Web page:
- Look for survival first to prosper later. There is always another day to fight and win.
- Build strong alliances based on trust and confidence.
- Be slow in building a blueprint for your strategy and be fast in executing your strategy.
- Consult the specialists in the area to get accurate information and ideas. Remember, nobody is expected to know everything under the sun.
- Attack from all sources systematically and strategically. Keep your strategies confidential. If required, adopt an autocratic leadership style to keep things confidential.
- If your enemy is very strong, attack him part by part from all sources. Corner him from all sources to checkmate him finally.
- Create overconfidence in him to crush him.
- Remember, brain is always superior to brawn.
- Show a way for your enemy to retreat when you attack to eliminate waste and achieve early victory.
“Speed is the essence of war. Take advantage of the enemy's unpreparedness; travel by unexpected routes and strike him where has taken no precautions.” ―Sun Tzu
To win your war, you must utilize strategy, tactics, and propaganda. Be prepared to be surprised and plan to surprise your enemy. Keep your energy and enthusiasm high. Don’t get dejected due to temporary setbacks and failures. If required, take a break for some time to rejuvenate and restart your game to win. Whatever the strategies you adopt, you must ensure you are fighting for truth and justice. Achieve your success with integrity to avoid repenting later internally for the mischief you have done. Adopt soft leadership to achieve your ends. If not, use hard leadership to achieve your ends.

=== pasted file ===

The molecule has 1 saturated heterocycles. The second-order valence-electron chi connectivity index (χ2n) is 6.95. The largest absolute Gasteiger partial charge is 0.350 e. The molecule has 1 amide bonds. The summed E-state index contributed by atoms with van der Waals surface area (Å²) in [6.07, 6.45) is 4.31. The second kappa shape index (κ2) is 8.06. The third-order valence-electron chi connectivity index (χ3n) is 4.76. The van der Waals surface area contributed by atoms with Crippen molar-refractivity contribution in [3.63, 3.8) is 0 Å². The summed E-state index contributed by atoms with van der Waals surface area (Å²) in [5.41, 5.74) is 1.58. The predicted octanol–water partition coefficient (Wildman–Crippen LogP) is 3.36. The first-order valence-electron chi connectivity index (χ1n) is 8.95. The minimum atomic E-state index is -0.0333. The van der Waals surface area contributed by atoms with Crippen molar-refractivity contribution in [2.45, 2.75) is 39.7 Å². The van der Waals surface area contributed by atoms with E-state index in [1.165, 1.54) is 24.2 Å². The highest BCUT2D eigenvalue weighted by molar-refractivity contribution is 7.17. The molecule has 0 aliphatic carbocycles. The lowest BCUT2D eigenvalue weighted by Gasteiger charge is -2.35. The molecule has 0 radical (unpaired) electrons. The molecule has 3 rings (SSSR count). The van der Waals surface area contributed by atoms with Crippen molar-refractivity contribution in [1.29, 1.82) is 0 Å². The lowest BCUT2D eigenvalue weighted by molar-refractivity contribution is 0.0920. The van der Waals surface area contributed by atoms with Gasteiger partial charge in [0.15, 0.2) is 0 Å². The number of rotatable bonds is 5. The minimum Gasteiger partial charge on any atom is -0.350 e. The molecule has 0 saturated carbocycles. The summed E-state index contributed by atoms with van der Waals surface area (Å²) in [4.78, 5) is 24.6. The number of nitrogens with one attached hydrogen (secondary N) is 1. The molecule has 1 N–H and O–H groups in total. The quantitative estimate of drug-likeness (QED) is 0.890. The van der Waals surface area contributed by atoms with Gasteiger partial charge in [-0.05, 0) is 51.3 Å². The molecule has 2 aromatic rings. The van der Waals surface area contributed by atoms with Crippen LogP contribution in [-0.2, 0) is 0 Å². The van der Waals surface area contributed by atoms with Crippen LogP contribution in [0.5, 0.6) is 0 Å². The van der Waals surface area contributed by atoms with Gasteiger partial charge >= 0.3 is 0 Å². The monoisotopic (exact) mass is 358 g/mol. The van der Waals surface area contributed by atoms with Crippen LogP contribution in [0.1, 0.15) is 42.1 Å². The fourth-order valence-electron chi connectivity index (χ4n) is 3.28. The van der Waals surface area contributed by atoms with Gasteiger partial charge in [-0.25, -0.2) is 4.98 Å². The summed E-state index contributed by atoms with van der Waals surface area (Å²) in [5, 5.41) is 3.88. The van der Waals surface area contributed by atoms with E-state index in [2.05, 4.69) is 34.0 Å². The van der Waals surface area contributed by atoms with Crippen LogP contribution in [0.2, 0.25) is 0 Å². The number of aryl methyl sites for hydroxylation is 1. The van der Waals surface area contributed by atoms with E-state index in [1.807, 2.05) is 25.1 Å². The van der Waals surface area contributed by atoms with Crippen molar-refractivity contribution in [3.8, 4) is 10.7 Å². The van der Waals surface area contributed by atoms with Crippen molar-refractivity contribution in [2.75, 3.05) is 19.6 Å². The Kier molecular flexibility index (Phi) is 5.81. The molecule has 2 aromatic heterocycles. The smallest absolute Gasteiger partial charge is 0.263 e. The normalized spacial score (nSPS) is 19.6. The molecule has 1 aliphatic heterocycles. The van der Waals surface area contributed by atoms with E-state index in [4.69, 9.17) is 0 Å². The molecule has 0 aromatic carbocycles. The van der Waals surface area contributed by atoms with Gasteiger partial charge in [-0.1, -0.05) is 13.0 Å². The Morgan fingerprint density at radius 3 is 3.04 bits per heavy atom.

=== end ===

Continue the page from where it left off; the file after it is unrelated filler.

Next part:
“To rely on rustics and not prepare is the greatest of crimes; to be prepared beforehand for any contingency is the greatest of virtues.” ―Sun Tzu
Professor M.S. Rao, Ph.D.is the father of “Soft Leadership” and founder of MSR Leadership Consultants, India. He is an international leadership guru with 37 years of experience and the author of more than 40 books, including “21 Success Sutras for CEOs” (http://www.amazon.com/21-Success-Sutras-Ceos-Rao/dp/162865290X). He is a C-suite advisor and global keynote speaker. He is passionate about serving and making a difference in the lives of others. His vision is to develop 1 million students as global leaders by 2030 (http://professormsraovision2030.blogspot.in/2014/12/professor-m-s-raos-vision-2030-one_31.html). He advocates gender equality globally (#HeForShe) and was honored as an upcoming International Leadership Guru by Global Gurus (http://globalgurus.org/upcoming-leadership-gurus). He serves as an advisor and judge for several international organizations, including Global Leadership Awards in Malaysia and Middle East Business Leaders Summits & Awards in Dubai. He developed teaching tool Meka’s Method; leadership training tool 11E Leadership Grid; and leadership learning tool Soft Leadership Grid. Most of his work is available free of charge on his four blogs, including http://professormsraovision2030.blogspot.com. He can be reached at: firstname.lastname@example.org.